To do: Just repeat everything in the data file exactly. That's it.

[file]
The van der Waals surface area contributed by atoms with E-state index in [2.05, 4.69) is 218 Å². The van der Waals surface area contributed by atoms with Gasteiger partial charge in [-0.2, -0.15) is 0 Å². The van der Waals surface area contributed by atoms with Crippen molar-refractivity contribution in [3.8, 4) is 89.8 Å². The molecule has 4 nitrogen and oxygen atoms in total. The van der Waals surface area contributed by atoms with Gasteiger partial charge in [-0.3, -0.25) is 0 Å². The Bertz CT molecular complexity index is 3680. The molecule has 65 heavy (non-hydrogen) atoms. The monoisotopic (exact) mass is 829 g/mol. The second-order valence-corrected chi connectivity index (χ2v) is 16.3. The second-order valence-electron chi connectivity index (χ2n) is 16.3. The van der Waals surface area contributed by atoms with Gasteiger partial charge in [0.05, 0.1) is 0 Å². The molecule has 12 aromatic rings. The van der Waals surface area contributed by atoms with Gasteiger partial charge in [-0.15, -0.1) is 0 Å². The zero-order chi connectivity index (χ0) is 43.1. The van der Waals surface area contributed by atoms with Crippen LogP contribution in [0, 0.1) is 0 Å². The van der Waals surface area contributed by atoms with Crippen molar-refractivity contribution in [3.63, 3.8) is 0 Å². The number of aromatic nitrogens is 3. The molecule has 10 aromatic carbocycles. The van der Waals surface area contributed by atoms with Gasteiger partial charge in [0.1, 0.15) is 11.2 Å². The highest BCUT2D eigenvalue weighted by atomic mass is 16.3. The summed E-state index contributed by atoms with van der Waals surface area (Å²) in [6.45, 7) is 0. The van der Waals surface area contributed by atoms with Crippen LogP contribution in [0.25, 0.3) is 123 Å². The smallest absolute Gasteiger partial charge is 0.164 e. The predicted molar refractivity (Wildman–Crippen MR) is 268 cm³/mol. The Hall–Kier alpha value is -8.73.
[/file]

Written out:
The van der Waals surface area contributed by atoms with E-state index in [2.05, 4.69) is 218 Å². The van der Waals surface area contributed by atoms with Gasteiger partial charge in [-0.2, -0.15) is 0 Å². The van der Waals surface area contributed by atoms with Crippen molar-refractivity contribution in [3.8, 4) is 89.8 Å². The molecule has 4 nitrogen and oxygen atoms in total. The van der Waals surface area contributed by atoms with Gasteiger partial charge in [-0.3, -0.25) is 0 Å². The Bertz CT molecular complexity index is 3680. The molecule has 65 heavy (non-hydrogen) atoms. The monoisotopic (exact) mass is 829 g/mol. The second-order valence-corrected chi connectivity index (χ2v) is 16.3. The second-order valence-electron chi connectivity index (χ2n) is 16.3. The van der Waals surface area contributed by atoms with Gasteiger partial charge in [0.05, 0.1) is 0 Å². The molecule has 12 aromatic rings. The van der Waals surface area contributed by atoms with Gasteiger partial charge in [-0.15, -0.1) is 0 Å². The zero-order chi connectivity index (χ0) is 43.1. The van der Waals surface area contributed by atoms with Crippen LogP contribution in [0, 0.1) is 0 Å². The van der Waals surface area contributed by atoms with Crippen molar-refractivity contribution in [3.63, 3.8) is 0 Å². The number of aromatic nitrogens is 3. The molecule has 10 aromatic carbocycles. The van der Waals surface area contributed by atoms with Gasteiger partial charge in [0.1, 0.15) is 11.2 Å². The highest BCUT2D eigenvalue weighted by atomic mass is 16.3. The summed E-state index contributed by atoms with van der Waals surface area (Å²) in [6.45, 7) is 0. The van der Waals surface area contributed by atoms with Crippen LogP contribution in [0.25, 0.3) is 123 Å². The smallest absolute Gasteiger partial charge is 0.164 e. The predicted molar refractivity (Wildman–Crippen MR) is 268 cm³/mol. The Hall–Kier alpha value is -8.73.